Education/cognitive modelling has been applied to tracing how learners develop knowledge. Since the end of the 1980s and early 1990s, computers have been used in education as learning tools for decades. In 1989, Hugh Burns argued for the adoption and development of intelligent tutor systems that ultimately would pass three levels of “intelligence”: domain knowledge, learner knowledge evaluation, and pedagogical intervention. During the 21st century, these three levels have remained relevant for researchers and educators.[38]

In the decade of 1990s, the academic activity around cognitive models focused on attempting to develop systems that possess a computational model capable of solving the problems that are given to students in the ways students are expected to solve the problems.[39] Cognitive modelling has contributed to the rise in popularity of intelligent or cognitive tutors. Once cognitive processes can be modelled, software (tutors) can be developed to support learners in the learning process. The research base on this field became, eventually, significantly relevant for learning analytics during the 21st century.[21][40][41]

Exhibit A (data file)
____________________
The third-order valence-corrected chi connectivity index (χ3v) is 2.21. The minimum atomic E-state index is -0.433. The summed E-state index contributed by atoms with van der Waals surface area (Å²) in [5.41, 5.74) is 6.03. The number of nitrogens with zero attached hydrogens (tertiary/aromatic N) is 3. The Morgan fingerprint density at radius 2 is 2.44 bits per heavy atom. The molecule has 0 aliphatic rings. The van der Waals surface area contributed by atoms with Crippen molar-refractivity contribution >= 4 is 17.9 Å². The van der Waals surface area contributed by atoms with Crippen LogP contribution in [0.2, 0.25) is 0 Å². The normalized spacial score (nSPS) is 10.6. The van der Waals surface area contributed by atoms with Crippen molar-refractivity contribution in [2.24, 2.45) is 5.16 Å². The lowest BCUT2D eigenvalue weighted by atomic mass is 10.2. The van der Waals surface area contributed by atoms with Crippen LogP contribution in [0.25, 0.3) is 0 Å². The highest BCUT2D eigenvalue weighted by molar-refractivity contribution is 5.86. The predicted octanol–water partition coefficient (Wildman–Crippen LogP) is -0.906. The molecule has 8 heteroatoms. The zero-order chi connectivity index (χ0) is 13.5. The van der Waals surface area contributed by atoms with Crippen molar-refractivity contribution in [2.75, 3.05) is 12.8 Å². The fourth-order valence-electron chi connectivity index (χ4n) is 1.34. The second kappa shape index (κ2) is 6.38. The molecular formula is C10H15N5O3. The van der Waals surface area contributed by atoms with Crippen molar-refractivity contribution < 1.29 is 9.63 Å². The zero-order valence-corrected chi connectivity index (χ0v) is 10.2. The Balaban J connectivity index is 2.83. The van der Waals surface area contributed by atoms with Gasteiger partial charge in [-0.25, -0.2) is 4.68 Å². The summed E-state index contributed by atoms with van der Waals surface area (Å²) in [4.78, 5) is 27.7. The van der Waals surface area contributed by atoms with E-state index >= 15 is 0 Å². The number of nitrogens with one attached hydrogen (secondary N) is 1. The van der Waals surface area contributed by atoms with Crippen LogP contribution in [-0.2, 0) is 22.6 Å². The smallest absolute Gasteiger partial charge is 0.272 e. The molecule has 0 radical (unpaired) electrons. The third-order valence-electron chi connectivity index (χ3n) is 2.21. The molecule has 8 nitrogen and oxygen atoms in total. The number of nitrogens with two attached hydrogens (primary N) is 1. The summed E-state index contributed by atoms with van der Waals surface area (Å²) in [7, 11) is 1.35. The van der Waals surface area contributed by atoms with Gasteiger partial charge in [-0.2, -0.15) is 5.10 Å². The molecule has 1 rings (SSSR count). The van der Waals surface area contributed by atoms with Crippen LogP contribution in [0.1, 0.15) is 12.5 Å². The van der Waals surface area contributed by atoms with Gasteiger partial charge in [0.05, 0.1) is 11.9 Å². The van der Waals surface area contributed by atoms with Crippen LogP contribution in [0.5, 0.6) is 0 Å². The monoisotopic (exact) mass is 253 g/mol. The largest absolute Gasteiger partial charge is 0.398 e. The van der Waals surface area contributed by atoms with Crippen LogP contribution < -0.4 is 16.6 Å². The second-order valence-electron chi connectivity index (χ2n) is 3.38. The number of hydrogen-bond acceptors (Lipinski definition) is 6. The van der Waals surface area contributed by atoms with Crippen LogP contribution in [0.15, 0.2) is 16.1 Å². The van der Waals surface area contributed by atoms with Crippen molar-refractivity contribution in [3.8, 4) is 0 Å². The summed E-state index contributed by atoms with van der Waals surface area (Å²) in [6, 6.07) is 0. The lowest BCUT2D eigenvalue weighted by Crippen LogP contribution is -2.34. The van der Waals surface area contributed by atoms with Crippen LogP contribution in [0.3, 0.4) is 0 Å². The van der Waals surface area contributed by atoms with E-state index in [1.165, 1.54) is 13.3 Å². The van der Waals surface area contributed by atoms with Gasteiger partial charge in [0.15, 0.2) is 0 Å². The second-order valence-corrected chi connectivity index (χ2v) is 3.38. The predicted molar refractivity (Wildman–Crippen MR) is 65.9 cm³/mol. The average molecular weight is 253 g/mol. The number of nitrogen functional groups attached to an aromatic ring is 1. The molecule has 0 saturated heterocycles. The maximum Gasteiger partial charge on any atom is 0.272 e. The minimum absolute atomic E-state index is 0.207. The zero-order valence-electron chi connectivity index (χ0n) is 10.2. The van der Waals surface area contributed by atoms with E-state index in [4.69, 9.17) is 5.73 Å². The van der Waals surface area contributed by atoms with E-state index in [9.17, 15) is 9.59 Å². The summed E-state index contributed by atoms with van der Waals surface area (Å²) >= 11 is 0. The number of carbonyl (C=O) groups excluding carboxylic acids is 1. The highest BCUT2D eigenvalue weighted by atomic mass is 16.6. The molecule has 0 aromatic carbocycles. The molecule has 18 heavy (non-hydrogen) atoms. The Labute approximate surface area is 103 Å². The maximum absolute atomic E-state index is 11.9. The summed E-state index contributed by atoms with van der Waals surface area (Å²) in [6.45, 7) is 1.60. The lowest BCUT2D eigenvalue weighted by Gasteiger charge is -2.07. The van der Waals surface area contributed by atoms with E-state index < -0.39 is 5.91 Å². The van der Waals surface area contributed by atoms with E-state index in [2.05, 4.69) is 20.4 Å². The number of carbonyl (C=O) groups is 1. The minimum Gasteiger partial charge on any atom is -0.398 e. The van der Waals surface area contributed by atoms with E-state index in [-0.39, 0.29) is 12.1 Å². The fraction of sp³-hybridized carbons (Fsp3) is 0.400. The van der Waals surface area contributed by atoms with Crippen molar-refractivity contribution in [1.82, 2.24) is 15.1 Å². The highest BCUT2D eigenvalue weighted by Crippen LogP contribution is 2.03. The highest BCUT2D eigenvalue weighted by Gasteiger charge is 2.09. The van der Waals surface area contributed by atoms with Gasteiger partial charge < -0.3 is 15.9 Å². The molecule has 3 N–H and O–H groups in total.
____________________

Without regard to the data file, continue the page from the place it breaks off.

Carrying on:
Data Mining: historical contributionsEdit

Data Mining, in particular Knowledge Discovery in Databases (KDD) has been a research interest since at least the early 1990s. As with analytics today, KDD was concerned with the development of methods and techniques for making sense of data.[42] The EDM community has been heavily influenced by the vision of early KDD.[21]

E-learning: historical contributionsEdit

The growth of online learning during the 1990s, 2000s y 2010s, particularly in higher education, has contributed to the advancement of Learning Analytics as student data can be captured and made available for analysis.[43][44][45] When learners use an LMS, social media, or similar online tools, their clicks, navigation patterns, time on task, social networks, information flow, and concept development through discussions can be tracked. The rapid development of massive open online courses (MOOCs) offers additional data for researchers to evaluate teaching and learning in online environments.[21][46]

Epistemic Frame Theory: historical contributionsEdit